But our brains are instruments of balance, and we have another system that exerts a restraining force. This system, called the nociception modulatory system, is a key to how the brain modulates pain. The neurons in this system emit molecules called nociceptin. Nociceptin suppresses dopamine and shuts it down. If the brain is producing an abundance of nociceptin it neutralizes feelings of joy and happiness and restrains motivation.
Depression is not “just in your head”
The bottom line is that there is a valid neurological reason that a depressed person feels the way he or she does. It’s not just “in their head” or a simple case of needing to “snap out of it.” The problem is not just emotional, it takes place on a neurological and molecular level.
Natural processes can enhance depression
And there’s more. The natural processes of the brain make depression become progressively worse over time if it is not stopped. Let me explain.
There is a network of neurons located in the brain stem called the Reticular Activating System (or RAS) which is the gateway into the brain. All of the sensory information that we encounter first enters through the RAS which determines where to send it. The Reticular Activating System acts as a filter so we don’t become overwhelmed by an overload of information.
The job of the RAS is very important because it is estimated that the human brain takes in 11 million bits of information every second, but on average we’re only consciously aware of 40 bits of information per second. So when I say that the RAS filters information, I’m not talking about filtering out a little bit of information, I’m talking about a major filtration process reducing input from 11 million down to 40. It is the job of the RAS to decide what is important and what can be safely ignored. When the RAS is deficient, such as in cases of autism, ADD, and ADHD, too much information is allowed into the conscious mind and it causes a sensory overload and a difficulty in concentration and ability to focus. So the job of the RAS is very important to our safety, comfort, and functionality.
What is considered “important”?
However, the next question is, or should be, how does the RAS decide which information is important? It makes those decisions based on automatic programming that you and I created without even being aware of it. It is done on a subconscious level and is largely determined by what we focus on. If we spend a lot of time focusing on a particular thing, then the automatic subconscious programming of the RAS assumes that information must be important.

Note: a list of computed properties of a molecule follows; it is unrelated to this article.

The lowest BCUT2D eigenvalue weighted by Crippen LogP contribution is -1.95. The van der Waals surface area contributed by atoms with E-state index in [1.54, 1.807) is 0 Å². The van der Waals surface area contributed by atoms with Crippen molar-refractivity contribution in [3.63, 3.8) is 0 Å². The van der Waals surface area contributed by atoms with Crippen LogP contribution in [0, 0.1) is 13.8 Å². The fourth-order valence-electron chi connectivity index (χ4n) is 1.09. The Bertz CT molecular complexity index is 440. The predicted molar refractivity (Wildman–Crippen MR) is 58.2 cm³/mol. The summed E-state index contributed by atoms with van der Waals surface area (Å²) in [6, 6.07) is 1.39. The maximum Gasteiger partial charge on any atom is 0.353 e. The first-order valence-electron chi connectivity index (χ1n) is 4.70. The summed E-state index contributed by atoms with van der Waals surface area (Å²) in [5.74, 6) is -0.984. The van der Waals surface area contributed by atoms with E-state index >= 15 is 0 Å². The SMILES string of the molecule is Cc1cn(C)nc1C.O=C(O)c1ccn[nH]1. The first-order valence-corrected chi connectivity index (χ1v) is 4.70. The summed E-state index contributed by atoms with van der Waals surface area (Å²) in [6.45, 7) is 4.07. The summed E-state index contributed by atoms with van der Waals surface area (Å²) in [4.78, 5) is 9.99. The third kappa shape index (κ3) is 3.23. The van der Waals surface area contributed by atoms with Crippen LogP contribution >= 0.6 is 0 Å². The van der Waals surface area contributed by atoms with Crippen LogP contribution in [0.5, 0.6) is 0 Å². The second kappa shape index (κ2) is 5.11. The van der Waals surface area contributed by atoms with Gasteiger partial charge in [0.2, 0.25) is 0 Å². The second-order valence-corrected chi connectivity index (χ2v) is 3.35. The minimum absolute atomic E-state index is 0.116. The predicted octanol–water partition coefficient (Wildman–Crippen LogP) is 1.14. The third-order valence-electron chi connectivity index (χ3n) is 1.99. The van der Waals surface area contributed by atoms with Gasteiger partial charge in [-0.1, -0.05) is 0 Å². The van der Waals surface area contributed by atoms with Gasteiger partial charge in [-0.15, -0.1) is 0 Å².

That’s why when you’re trying to buy a new car and have been researching a particular make and model, all of the sudden you start to notice that car everywhere. Or if you’re expecting a baby, all of a sudden you see pregnant women everywhere. The truth is that the cars and those expectant mothers were there all along, but the RAS considered that information to be something that was safe to ignore. However, now that you’re focusing on it, the RAS figures that it must be important so it points them out for you.
How this can make the problem worse
This normal and natural system of the RAS causes some problems when we’re dealing with mental and emotional issues such as depression, anxiety, and low self esteem. A person who is struggling with depression is often focused on thoughts like: my life is miserable, people would be better off without me, there is no hope, etc. A person who is struggling with feelings of low self esteem often has circulating thoughts like: I’m not good enough, nobody likes me, I’m a failure, etc. Because these are the predominant thought patterns, the RAS uses this as the basis for determining what is important.
This means that anything that doesn’t support those negative feelings are filtered out and the only information that enters the conscious are those things that support the depression, anxiety, low self esteem, failure mentality, etc. This strengthens and builds on the problem by continually adding “evidence” that the feelings of depression or low self esteem are valid, and the situation becomes progressively worse.
Furthermore, to add insult to injury, the feelings associated with depression have been shown to be addictive. They want to grow and they want to stay and they’re hard to get rid of.
The cards were stacked against me
So this is what was going on inside my head. I was in a dark place where I could not experience joy and it was awful. I could only see the negative in life and in myself. I had boatloads of evidence that supported my thoughts that there was no hope, people would be better off without me, and so on. I was miserable and I couldn’t see any way out. I felt hopeless and powerless and those are not good feelings.
Putting on a good face